I’m 14 months clean and sober today. And in that time, I’ve continued to do my steps. I’m part of the fellowship. I still have contact with Steps Together Rehab, I go to their aftercare meetings on a Saturday. So I feel like I’m giving back a little bit what was given to me when I was in there. And but then outside of that my own recovery is based around the fellowship that I work with.
I help people within that fellowship as well, um, we have sponsors and sponsees, I have both my sponsor. And I also have, I’m also sponsee. And there are things that we do like, for example, this year, we’re hoping to get into music festivals, and provide a space for people that are having problems with drug and alcohol, that they want to talk to us about how we’ve got over our addictions, or we continue to, on a daily basis, combat our addictions. And we’re putting on a convention in September, so that people like me, can all come together. Now, the beauty of it is, is that although we are all so different in our stories, and one of the things that if we’re not careful keeps us away from recovery is that we look at those differences in time. I look at the drunk who sits on a park bench with a brown paper bag, or the opiate addict who’s sticking needles in their arms two of things I’ve never done. But I did drink from morning till night, and I have taken prescription opiates, over the counter opiates, in vast amounts is as much as any heroin or, heroin addicts has taken.
So in essence, whilst we might have done things differently, and we have access to things differently, the bottom line is, the one thing that keeps us all together is at some point, in our addiction and active addiction, we became broken, and we became desperate. And we became to realise that it’s not something we can do on our own. And that is so important to be part of a group of people that will understand because nobody else kind of understands now that like an addict does. And so you’d like to have so much explaining to do. And, as much as your family can love you and accept you if you’re lucky enough, and I have been lucky enough to keep my family and be able to look them in the eye now and give them peace of mind is the biggest blessing that I’ve had for my recovery. But being able also to be around people that know what it’s like, and that some days are still a struggle, there’s some days I will want to wake up and change the way I feel.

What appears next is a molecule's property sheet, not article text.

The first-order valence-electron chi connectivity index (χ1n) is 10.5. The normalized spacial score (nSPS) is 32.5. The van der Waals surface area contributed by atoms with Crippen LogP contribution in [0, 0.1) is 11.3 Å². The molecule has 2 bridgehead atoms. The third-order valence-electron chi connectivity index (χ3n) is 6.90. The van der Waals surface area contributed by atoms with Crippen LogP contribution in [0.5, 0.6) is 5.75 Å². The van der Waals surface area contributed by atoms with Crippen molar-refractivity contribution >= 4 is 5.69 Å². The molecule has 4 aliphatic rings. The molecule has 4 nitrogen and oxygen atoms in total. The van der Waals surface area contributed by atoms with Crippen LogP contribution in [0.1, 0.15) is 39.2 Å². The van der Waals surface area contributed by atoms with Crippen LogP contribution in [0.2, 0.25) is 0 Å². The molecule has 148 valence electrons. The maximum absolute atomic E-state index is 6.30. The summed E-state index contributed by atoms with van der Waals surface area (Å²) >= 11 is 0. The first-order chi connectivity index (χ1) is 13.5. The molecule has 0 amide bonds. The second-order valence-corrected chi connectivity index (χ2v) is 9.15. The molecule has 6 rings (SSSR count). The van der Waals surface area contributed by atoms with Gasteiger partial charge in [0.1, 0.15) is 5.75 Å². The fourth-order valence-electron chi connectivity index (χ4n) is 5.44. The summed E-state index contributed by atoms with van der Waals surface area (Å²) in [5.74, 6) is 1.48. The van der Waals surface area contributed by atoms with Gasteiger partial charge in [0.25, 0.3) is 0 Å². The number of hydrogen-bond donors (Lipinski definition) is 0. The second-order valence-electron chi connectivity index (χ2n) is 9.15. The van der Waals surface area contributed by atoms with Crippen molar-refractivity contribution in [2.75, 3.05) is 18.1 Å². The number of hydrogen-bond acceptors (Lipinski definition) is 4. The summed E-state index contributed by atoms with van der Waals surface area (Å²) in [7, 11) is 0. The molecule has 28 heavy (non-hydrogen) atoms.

But as time goes on, and as I practice more, and as I do a few very simple things daily. I know that each night when I put my head on the pillow, that there is no day that it’s been as bad as those days were in the final stages of my addiction before went into Steps.
So I’d say thank you to Steps Together, I think it’s a brilliant rehab. You don’t want to do what I’ve done and had to compare as many as I had, I hope to goodness is my last one I ever need to go to. And yeah, so thank you Steps for everything you’ve done for me. And I know that you continue to do for others because I see it in aftercare all the time. So yeah, I’ll leave it there.
Thanks very much